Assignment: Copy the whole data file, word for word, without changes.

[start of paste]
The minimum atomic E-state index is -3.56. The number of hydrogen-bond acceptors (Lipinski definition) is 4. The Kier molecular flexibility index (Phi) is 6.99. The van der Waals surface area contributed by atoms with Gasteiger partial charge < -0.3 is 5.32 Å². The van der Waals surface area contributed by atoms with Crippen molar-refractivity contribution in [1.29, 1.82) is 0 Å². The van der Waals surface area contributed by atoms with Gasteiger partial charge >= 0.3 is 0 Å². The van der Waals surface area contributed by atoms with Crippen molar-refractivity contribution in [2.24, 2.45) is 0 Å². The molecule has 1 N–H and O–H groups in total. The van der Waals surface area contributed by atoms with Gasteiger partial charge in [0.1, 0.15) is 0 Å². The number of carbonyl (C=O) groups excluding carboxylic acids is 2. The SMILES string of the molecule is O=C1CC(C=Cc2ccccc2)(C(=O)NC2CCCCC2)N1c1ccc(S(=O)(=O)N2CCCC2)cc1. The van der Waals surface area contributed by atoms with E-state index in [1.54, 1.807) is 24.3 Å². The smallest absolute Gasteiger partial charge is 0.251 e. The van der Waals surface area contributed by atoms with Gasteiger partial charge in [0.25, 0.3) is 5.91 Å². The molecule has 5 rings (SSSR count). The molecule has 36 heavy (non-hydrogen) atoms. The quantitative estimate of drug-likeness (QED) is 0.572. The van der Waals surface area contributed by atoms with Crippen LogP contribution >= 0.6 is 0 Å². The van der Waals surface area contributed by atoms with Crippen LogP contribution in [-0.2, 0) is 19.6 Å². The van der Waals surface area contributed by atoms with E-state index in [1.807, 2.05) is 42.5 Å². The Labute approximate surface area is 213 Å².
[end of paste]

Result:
The minimum atomic E-state index is -3.56. The number of hydrogen-bond acceptors (Lipinski definition) is 4. The Kier molecular flexibility index (Phi) is 6.99. The van der Waals surface area contributed by atoms with Gasteiger partial charge < -0.3 is 5.32 Å². The van der Waals surface area contributed by atoms with Crippen molar-refractivity contribution in [1.29, 1.82) is 0 Å². The van der Waals surface area contributed by atoms with Gasteiger partial charge >= 0.3 is 0 Å². The van der Waals surface area contributed by atoms with Crippen molar-refractivity contribution in [2.24, 2.45) is 0 Å². The molecule has 1 N–H and O–H groups in total. The van der Waals surface area contributed by atoms with Gasteiger partial charge in [0.1, 0.15) is 0 Å². The number of carbonyl (C=O) groups excluding carboxylic acids is 2. The SMILES string of the molecule is O=C1CC(C=Cc2ccccc2)(C(=O)NC2CCCCC2)N1c1ccc(S(=O)(=O)N2CCCC2)cc1. The van der Waals surface area contributed by atoms with E-state index in [1.54, 1.807) is 24.3 Å². The smallest absolute Gasteiger partial charge is 0.251 e. The van der Waals surface area contributed by atoms with Gasteiger partial charge in [0.25, 0.3) is 5.91 Å². The molecule has 5 rings (SSSR count). The molecule has 36 heavy (non-hydrogen) atoms. The quantitative estimate of drug-likeness (QED) is 0.572. The van der Waals surface area contributed by atoms with Crippen LogP contribution >= 0.6 is 0 Å². The van der Waals surface area contributed by atoms with Crippen LogP contribution in [-0.2, 0) is 19.6 Å². The van der Waals surface area contributed by atoms with E-state index in [1.807, 2.05) is 42.5 Å². The Labute approximate surface area is 213 Å².